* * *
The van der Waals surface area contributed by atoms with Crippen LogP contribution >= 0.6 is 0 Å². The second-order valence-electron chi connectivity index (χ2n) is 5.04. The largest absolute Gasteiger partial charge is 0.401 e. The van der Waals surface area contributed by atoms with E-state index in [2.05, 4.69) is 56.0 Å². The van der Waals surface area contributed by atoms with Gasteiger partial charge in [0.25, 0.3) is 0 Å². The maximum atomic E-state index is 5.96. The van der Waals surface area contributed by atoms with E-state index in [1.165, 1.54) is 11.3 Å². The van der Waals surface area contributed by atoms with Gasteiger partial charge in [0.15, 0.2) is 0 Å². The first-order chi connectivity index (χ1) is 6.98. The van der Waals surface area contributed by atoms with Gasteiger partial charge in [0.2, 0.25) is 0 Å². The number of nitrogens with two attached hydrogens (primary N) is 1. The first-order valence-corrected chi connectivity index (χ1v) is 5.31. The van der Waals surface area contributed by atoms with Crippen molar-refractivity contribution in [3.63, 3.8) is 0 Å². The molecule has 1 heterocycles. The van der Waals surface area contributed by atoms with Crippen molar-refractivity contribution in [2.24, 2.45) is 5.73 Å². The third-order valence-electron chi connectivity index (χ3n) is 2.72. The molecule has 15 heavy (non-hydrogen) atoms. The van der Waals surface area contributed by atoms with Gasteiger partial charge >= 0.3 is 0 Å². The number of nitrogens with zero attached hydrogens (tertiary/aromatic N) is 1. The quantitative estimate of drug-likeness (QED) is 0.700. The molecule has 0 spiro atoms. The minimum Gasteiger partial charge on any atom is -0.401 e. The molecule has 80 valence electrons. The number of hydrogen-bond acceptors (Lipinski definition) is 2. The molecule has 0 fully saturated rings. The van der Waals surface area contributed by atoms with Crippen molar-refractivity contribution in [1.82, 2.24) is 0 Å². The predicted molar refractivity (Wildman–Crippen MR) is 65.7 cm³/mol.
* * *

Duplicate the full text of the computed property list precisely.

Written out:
The van der Waals surface area contributed by atoms with Crippen LogP contribution >= 0.6 is 0 Å². The second-order valence-electron chi connectivity index (χ2n) is 5.04. The largest absolute Gasteiger partial charge is 0.401 e. The van der Waals surface area contributed by atoms with E-state index in [2.05, 4.69) is 56.0 Å². The van der Waals surface area contributed by atoms with Gasteiger partial charge in [0.25, 0.3) is 0 Å². The maximum atomic E-state index is 5.96. The van der Waals surface area contributed by atoms with E-state index in [1.165, 1.54) is 11.3 Å². The van der Waals surface area contributed by atoms with Gasteiger partial charge in [0.15, 0.2) is 0 Å². The first-order chi connectivity index (χ1) is 6.98. The van der Waals surface area contributed by atoms with Gasteiger partial charge in [0.2, 0.25) is 0 Å². The number of nitrogens with two attached hydrogens (primary N) is 1. The first-order valence-corrected chi connectivity index (χ1v) is 5.31. The van der Waals surface area contributed by atoms with Crippen molar-refractivity contribution in [3.63, 3.8) is 0 Å². The molecule has 1 heterocycles. The van der Waals surface area contributed by atoms with Crippen molar-refractivity contribution in [2.24, 2.45) is 5.73 Å². The third-order valence-electron chi connectivity index (χ3n) is 2.72. The molecule has 15 heavy (non-hydrogen) atoms. The van der Waals surface area contributed by atoms with Gasteiger partial charge >= 0.3 is 0 Å². The number of nitrogens with zero attached hydrogens (tertiary/aromatic N) is 1. The quantitative estimate of drug-likeness (QED) is 0.700. The molecule has 0 spiro atoms. The minimum Gasteiger partial charge on any atom is -0.401 e. The molecule has 80 valence electrons. The number of hydrogen-bond acceptors (Lipinski definition) is 2. The molecule has 0 fully saturated rings. The van der Waals surface area contributed by atoms with Crippen molar-refractivity contribution in [1.82, 2.24) is 0 Å². The predicted molar refractivity (Wildman–Crippen MR) is 65.7 cm³/mol.